The surviving Diedne reveal themselves to Guernicus, saying they will help if Tremere and Tytalus don't pay up. Power up the Diedne with a bit of non-hermetic curses which are more powerful than they should be due to being wronged for centuries, you've got a potent starting point.
Tremere and Tytalus are generally seen as the least trusted in the order. We all know Tremere want one united order with Tremere as leader, and the sundering was just a set back. Tytalus's desire for conflict just annoys everyone.
Tremere know Tytalus won't tolerate saying sorry and paying reparations. If Guernicus and Diedne are smart they demand reparations Tytalus and Tremere won't accept, however, they have a secret agreement that after Tremere help in destroying Tytalus, they'll tone the reparations down as thanks for all their help in taking down Tytalus. Tremere will do near anything to avoid the whole order hunting them down.
You can also have Guernicus and Diedne getting everyone on board to bring down Tremere.
They could get the whole order to go after Tremere and Tytalus. While it is trickier going after 2 houses at once, I can't see Tremere and Tytalus helping each other.
There's a bunch of story options such a potent trigger event can kick off.
True. I don't think it was the end, the beginning of the end at best, and the irony was that Guernicus used human sacrifice to defeat the Diedne just because they practised human sacrifice. This is probably not common knowledge even in House Guernicus, and it may be that nobody alive has ever known.
I also think that it would make much more noise than harm to the order as the Tremere ans Tytalus hous would, at best, only get a symbolic slap on the wrist.
I also wonder what would happen to the surviving Diedne.
Imagine a group of them going to the next Grand tribunal and asking there house to be recreated and accepted in the order.
I guess that some Tytalus and Tremere would probably go on a secret war to make sure they don't survive but surely some other would try to protect them like some Flambeau with a keen sense of Justice (even for some heathen) or some Bonisagi trying to uncover the secrets to a better spontaneous magic.
I don't think the stereotypes are obvious in this case. Tremere is generally law-abiding and a handful of Diedne is no real threat. OTOH Tremere risk loosing face, and may need to bury old secrets. Or maybe they are held in such contempt that they have no face to lose. I don't know.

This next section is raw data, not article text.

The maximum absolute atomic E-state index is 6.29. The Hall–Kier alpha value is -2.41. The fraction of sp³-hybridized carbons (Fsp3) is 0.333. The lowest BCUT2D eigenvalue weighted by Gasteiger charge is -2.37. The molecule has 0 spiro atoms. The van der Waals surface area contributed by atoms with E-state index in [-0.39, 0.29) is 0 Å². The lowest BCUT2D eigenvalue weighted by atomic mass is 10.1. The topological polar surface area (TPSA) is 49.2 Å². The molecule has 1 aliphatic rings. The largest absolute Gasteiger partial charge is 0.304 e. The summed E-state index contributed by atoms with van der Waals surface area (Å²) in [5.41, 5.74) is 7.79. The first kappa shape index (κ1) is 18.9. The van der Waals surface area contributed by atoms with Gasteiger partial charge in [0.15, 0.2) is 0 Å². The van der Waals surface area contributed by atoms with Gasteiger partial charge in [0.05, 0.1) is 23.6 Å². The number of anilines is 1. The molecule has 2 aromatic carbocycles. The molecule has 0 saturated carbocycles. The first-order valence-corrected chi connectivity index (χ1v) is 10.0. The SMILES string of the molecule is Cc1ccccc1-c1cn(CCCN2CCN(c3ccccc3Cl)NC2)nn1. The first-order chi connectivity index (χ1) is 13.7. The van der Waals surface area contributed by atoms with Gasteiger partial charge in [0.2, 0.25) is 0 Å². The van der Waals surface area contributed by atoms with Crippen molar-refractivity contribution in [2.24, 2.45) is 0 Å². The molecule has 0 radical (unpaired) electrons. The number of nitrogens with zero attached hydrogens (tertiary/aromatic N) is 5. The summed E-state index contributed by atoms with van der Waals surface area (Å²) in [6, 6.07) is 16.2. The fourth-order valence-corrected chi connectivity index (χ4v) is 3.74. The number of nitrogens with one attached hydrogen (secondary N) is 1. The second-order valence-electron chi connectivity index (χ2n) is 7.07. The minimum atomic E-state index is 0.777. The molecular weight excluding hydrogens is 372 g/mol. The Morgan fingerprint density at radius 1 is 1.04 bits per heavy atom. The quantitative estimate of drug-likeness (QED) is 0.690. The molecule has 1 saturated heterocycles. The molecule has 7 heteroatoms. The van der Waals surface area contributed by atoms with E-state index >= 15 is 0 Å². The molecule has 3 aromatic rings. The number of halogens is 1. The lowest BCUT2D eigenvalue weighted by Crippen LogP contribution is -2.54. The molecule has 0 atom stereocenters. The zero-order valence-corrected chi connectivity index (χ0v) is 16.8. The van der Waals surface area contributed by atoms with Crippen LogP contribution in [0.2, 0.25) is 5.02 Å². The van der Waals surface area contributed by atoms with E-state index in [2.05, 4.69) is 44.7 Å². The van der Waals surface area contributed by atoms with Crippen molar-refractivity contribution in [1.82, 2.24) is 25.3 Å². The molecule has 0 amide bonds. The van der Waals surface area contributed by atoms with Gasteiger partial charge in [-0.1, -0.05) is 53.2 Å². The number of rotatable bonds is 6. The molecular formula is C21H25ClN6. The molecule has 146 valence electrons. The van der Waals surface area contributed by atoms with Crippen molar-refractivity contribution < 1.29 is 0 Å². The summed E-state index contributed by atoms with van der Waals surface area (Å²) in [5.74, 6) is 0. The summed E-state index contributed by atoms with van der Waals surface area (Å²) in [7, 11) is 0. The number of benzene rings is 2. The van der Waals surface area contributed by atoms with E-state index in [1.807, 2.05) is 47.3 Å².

I think the major point is that the Schism was a shock, and it ended with the «never again» attitude that we know from WW2. There are magi alive in 1220 who may have heard first-hand accounts from their parens, so this in not just ancient history.
If the conflict resurfaces, with real Diedne making their own case, ancient conflicts are bound to resurface. Ex Misc was a long-standing rival and enemy of Diedne. Bjornar and I think Merinita were friends and allies. The typical Jerbiton and Bonisagus (Trinanoma in particular) may just be shocked by the atrocities. Tremere and Guernicus may have old secrets to bury, and Flambeau and Tytalus could pick any side just for sports. The seekers will be curious about Diedne magic. It is in nobody's interest to let this slide into open conflict, and everybody knows that.
I think there are only two options. Either a few hoplites declare Wizard's War and slay the few Diedne before the tribunal has time to think about it, or the tribunal welcomes the Diedne and accommodate them one way or another. A thirteenth house is the easiest, I think, but it depends on how much the magi believe in unlucky numbers.
What was done, while deemed necessary, was so heinous I like to think Guernicus would have a group of 2 or 3 magi who hold the terrible knowledge of what was done (and the scrolls), and must pass the knowledge and scrolls on before twilight or death to the next generation of truth keepers.
Canon? No, however, I don't believe it's contradicted anywhere.
I'm a white male in Australia (while lower-middle class, that still puts me better off than probably 80% of the world). I have a level of safety and comfort that is enviable to large parts of the world.
Due to my position of comfort, while I can do near nothing to alleviate the suffering in the world, I feel I have a moral obligation to at least pay attention and bear witness.
Would at least some of the Guernicus involved feel the need to bear witness, especially as they did the unspeakable act. I think it likely.
Probably still someone at Magvillus studies the Mercurian Rituals and whether one was ever used and its efficacy would be an important thing to know. I definitely think there would be an oral tradition handed down between the keepers of the Mercurian Rituals.
IIRC, the Schism War erupted after an extended period of tension, and was triggered by a public insult from the primus of Diedne to the primus of Tremere, precipitating a house on house Wizard's War, that other houses soon joined.
What in these records contradicts that?
(As an aside, I'd like to see an alternate scenario where an account of the pre-War Diedne show them to be much worse than the public record and their late apologists claim.)
As I understand the open reason for the Schism were the claims that Diedne (allegedly) used human sacrifices, and the "secret" real reason was that House Diedne was pagan, large and powerful, all of which were a thorn on the side of the other houses. What triggered the war is a minor detail.
To my knowledge the "evilness of Diedne sacrifices" was never confirmed as true in canon. Documents with evidence that these claims were false (or at least, that the evidence presented at the time was forged) put the whole thing under another light.